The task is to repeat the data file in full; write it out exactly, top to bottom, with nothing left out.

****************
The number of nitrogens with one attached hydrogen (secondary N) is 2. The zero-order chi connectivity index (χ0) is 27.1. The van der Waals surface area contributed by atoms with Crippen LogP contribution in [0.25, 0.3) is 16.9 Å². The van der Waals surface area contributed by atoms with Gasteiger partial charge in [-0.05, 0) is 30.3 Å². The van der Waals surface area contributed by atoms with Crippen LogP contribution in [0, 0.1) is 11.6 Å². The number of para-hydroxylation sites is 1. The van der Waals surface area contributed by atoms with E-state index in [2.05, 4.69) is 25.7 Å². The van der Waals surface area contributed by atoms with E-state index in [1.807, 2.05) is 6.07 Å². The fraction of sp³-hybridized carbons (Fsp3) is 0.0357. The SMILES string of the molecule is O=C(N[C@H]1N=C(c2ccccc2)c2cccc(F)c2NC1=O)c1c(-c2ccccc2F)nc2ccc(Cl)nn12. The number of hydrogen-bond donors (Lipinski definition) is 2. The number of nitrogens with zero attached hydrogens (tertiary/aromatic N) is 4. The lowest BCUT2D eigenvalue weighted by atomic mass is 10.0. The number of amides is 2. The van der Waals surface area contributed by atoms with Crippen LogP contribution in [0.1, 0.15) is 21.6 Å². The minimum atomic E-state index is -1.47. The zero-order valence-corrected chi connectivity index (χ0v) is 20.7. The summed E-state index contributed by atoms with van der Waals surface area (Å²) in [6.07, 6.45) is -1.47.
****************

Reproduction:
The number of nitrogens with one attached hydrogen (secondary N) is 2. The zero-order chi connectivity index (χ0) is 27.1. The van der Waals surface area contributed by atoms with Crippen LogP contribution in [0.25, 0.3) is 16.9 Å². The van der Waals surface area contributed by atoms with Gasteiger partial charge in [-0.05, 0) is 30.3 Å². The van der Waals surface area contributed by atoms with Crippen LogP contribution in [0, 0.1) is 11.6 Å². The number of para-hydroxylation sites is 1. The van der Waals surface area contributed by atoms with E-state index in [2.05, 4.69) is 25.7 Å². The van der Waals surface area contributed by atoms with E-state index in [1.807, 2.05) is 6.07 Å². The fraction of sp³-hybridized carbons (Fsp3) is 0.0357. The SMILES string of the molecule is O=C(N[C@H]1N=C(c2ccccc2)c2cccc(F)c2NC1=O)c1c(-c2ccccc2F)nc2ccc(Cl)nn12. The number of hydrogen-bond donors (Lipinski definition) is 2. The number of nitrogens with zero attached hydrogens (tertiary/aromatic N) is 4. The lowest BCUT2D eigenvalue weighted by atomic mass is 10.0. The number of amides is 2. The van der Waals surface area contributed by atoms with Crippen LogP contribution in [0.1, 0.15) is 21.6 Å². The minimum atomic E-state index is -1.47. The zero-order valence-corrected chi connectivity index (χ0v) is 20.7. The summed E-state index contributed by atoms with van der Waals surface area (Å²) in [6.07, 6.45) is -1.47.